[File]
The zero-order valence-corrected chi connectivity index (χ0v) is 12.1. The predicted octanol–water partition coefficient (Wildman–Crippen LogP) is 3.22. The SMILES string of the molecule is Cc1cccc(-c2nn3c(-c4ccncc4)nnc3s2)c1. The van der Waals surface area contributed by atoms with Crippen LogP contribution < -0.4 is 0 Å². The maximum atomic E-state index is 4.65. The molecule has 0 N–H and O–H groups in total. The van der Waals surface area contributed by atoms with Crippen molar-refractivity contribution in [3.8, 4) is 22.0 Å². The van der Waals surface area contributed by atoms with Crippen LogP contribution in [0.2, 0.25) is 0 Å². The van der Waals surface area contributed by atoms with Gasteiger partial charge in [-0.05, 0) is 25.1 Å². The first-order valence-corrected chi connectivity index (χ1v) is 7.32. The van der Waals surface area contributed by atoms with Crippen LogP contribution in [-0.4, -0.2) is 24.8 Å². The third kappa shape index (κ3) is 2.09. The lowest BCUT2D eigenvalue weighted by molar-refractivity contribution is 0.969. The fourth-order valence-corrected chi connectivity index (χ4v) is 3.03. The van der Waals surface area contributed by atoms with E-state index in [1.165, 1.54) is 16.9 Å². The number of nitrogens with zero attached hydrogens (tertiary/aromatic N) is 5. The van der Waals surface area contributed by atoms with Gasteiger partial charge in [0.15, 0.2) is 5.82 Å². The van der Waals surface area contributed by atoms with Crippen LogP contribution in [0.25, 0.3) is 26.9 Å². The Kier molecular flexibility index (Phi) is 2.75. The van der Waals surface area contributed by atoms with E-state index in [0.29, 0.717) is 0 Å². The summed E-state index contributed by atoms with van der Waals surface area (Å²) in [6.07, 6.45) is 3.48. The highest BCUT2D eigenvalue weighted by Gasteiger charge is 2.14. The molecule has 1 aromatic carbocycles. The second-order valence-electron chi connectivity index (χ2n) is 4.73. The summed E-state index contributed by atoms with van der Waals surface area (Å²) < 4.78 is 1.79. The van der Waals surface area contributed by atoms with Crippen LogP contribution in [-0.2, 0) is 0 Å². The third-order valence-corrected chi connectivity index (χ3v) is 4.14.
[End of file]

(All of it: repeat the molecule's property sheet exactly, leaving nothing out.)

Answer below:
The zero-order valence-corrected chi connectivity index (χ0v) is 12.1. The predicted octanol–water partition coefficient (Wildman–Crippen LogP) is 3.22. The SMILES string of the molecule is Cc1cccc(-c2nn3c(-c4ccncc4)nnc3s2)c1. The van der Waals surface area contributed by atoms with Crippen LogP contribution < -0.4 is 0 Å². The maximum atomic E-state index is 4.65. The molecule has 0 N–H and O–H groups in total. The van der Waals surface area contributed by atoms with Crippen molar-refractivity contribution in [3.8, 4) is 22.0 Å². The van der Waals surface area contributed by atoms with Crippen LogP contribution in [0.2, 0.25) is 0 Å². The van der Waals surface area contributed by atoms with Gasteiger partial charge in [-0.05, 0) is 25.1 Å². The first-order valence-corrected chi connectivity index (χ1v) is 7.32. The van der Waals surface area contributed by atoms with Crippen LogP contribution in [-0.4, -0.2) is 24.8 Å². The third kappa shape index (κ3) is 2.09. The lowest BCUT2D eigenvalue weighted by molar-refractivity contribution is 0.969. The fourth-order valence-corrected chi connectivity index (χ4v) is 3.03. The van der Waals surface area contributed by atoms with E-state index in [1.165, 1.54) is 16.9 Å². The number of nitrogens with zero attached hydrogens (tertiary/aromatic N) is 5. The van der Waals surface area contributed by atoms with Gasteiger partial charge in [0.15, 0.2) is 5.82 Å². The van der Waals surface area contributed by atoms with Crippen LogP contribution in [0.25, 0.3) is 26.9 Å². The Kier molecular flexibility index (Phi) is 2.75. The van der Waals surface area contributed by atoms with E-state index in [0.29, 0.717) is 0 Å². The summed E-state index contributed by atoms with van der Waals surface area (Å²) in [6.07, 6.45) is 3.48. The highest BCUT2D eigenvalue weighted by Gasteiger charge is 2.14. The molecule has 1 aromatic carbocycles. The second-order valence-electron chi connectivity index (χ2n) is 4.73. The summed E-state index contributed by atoms with van der Waals surface area (Å²) < 4.78 is 1.79. The van der Waals surface area contributed by atoms with Crippen LogP contribution in [-0.2, 0) is 0 Å². The third-order valence-corrected chi connectivity index (χ3v) is 4.14.